Tracy Jones and another colleague from the family support team leave for the neonatal unit in the local hospital to deal with an emergency referral of a baby just a few hours old.

Sibling support worker Lynne Doyle returns from a meeting in a school to liaise with teachers about supporting the brother of a child who is nearing the end of his life.

Lunchtime for all children, young people, families and staff in the dining room. This and the adjoining lounge area is the hub of the hospice.

Tracy Hill, from family support, leaves to drive to Ebbw Vale to visit a family whose child has recently come out of hospital after becoming very ill with a chest infection. This condition is easily overcome in a healthy child or adult but can often mean life or death to a child with a life-limiting condition. The family are finding it hard to cope emotionally.

The care team start preparations to take some of the children to the beach. This can take a considerable amount of time to plan and ensure all necessary feed, medication and care notes are assembled to accompany the trip in case of an emergency diversion to the local hospital.

Complementary therapist Angela Tucker starts a massage and reflexology session with a resident mother who is having trouble sleeping. This is beginning to impact on her general health.

It is essential mums and dads remain able to provide the care their life-limited child needs.

The beach trip gets under way, complete with at least one carer per child.

Some children may be too tired to go so they stay behind for an afternoon nap.

A nurse, not included in the trip, carries out an admission for a child and family staying for the first time. This can take up to two hours to make sure all information is gathered on the child’s condition, medication and care needs.

A call comes in to the care team from Tracy Jones who has gone out on the emergency referral of the newborn baby, asking that rooms be prepared to admit the family later.

The beach party return tired but happy and get ready for teatime. Again an event for all to enjoy together.

Bath time and getting the younger children ready for bed followed by quiet time. Care diary and documentation is updated in readiness for handover to the night shift team.

Ongoing half hourly checks proceed throughout the night on all children and young people staying at the hospice.

Medication and feed checks are also ongoing throughout the night.

The baby and his family arrive from the hospital neonatal unit. The care and family support teams work together to settle them in and provide holistic support for all members of the family.

Hayley Mason returns home from West Wales having received a call to visit another family in that area who have been fast approaching yet another crisis point in dealing with the complex needs of their child.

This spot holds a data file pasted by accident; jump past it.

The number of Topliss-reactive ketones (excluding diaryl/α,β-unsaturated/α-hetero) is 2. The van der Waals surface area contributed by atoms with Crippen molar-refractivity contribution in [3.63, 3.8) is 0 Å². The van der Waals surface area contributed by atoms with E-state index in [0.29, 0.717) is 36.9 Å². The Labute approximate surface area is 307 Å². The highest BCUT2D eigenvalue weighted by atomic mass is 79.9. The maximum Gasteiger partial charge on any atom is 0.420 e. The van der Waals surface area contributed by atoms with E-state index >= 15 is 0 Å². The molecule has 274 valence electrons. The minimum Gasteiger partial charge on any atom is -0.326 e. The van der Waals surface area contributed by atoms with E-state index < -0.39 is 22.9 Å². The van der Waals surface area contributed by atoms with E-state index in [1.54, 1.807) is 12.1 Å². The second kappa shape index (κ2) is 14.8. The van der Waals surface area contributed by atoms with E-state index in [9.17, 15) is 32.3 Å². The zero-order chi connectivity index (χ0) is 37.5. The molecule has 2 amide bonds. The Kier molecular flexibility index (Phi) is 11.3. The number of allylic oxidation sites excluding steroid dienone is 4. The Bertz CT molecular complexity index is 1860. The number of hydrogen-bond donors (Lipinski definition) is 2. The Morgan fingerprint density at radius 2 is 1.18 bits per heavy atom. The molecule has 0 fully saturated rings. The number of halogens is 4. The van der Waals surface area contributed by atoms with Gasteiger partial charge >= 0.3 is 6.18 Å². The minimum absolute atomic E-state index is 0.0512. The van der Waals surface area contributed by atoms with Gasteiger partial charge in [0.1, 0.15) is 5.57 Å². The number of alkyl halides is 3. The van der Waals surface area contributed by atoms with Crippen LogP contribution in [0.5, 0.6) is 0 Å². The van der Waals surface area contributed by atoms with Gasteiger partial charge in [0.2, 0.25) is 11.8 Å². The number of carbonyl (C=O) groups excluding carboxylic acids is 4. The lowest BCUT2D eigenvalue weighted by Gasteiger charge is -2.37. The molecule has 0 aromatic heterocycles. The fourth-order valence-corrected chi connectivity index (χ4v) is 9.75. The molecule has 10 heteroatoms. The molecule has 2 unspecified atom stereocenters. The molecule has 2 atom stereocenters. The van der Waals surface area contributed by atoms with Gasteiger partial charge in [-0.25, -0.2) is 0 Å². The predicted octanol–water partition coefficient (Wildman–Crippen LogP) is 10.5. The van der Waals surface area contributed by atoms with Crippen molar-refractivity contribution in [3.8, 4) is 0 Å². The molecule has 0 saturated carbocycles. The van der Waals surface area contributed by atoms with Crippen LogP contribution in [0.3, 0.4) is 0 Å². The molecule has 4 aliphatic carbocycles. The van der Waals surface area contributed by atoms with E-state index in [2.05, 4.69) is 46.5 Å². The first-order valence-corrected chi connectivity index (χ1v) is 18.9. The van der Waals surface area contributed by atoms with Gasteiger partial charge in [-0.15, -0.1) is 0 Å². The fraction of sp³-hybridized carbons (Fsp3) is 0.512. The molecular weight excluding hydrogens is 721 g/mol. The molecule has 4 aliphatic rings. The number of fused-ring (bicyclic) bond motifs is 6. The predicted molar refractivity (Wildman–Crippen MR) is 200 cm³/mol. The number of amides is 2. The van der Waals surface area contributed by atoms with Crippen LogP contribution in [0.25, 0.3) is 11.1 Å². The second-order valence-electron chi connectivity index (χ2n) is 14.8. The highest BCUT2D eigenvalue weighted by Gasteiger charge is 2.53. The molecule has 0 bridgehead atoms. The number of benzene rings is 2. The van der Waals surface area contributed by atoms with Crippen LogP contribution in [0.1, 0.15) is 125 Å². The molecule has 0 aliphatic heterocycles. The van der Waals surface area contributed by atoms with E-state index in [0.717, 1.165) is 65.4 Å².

The night shift arrives and is briefed on how each child or young person has fared throughout the day and any issues which need attention.

The family support members dealing with the neonatal admission go home but will stay on call in case the situation changes.

Meanwhile, the teenagers are chilling out in the den, playing video games or watching DVDs. Having forgone tea, a takeaway is ordered to help celebrate a birthday.

First attempt to get teenagers to bed. The birthday boy asks for a sleepover with a resident mate in his room. Furniture is moved to accommodate this.

The monitoring system in the nurses’ station picks up that a child is awake. Two care team members are quickly there to help the little girl manage a seizure.

The care team has a welcome cup of tea during a rare quiet time.

Now is the time for catching up on paperwork and recording any pertinent issues from the evening on each child’s daily record. This can also be another busy time for medication and several children need regular turning and repositioning through the night.

A parent staying for the first time comes down to the care wing, not used to having an uninterrupted night’s sleep. A nurse makes her a cup of tea while assuring her that her child is having the best of care and giving her the space and time to share her fears of what the future holds.

Another child wakes; his allocated carer is quickly on the scene to provide reassurance and to attend to his needs.

The recently admitted newborn baby begins to deteriorate – the family support worker on call is called back in to support the family and staff caring for the baby.

A young child wakes early; her carer occupies her by reading a story until it is time to get up.

An early-rising parent goes down to the dining room for an early breakfast.

The day shift arrives and day begins at Ty Hafan.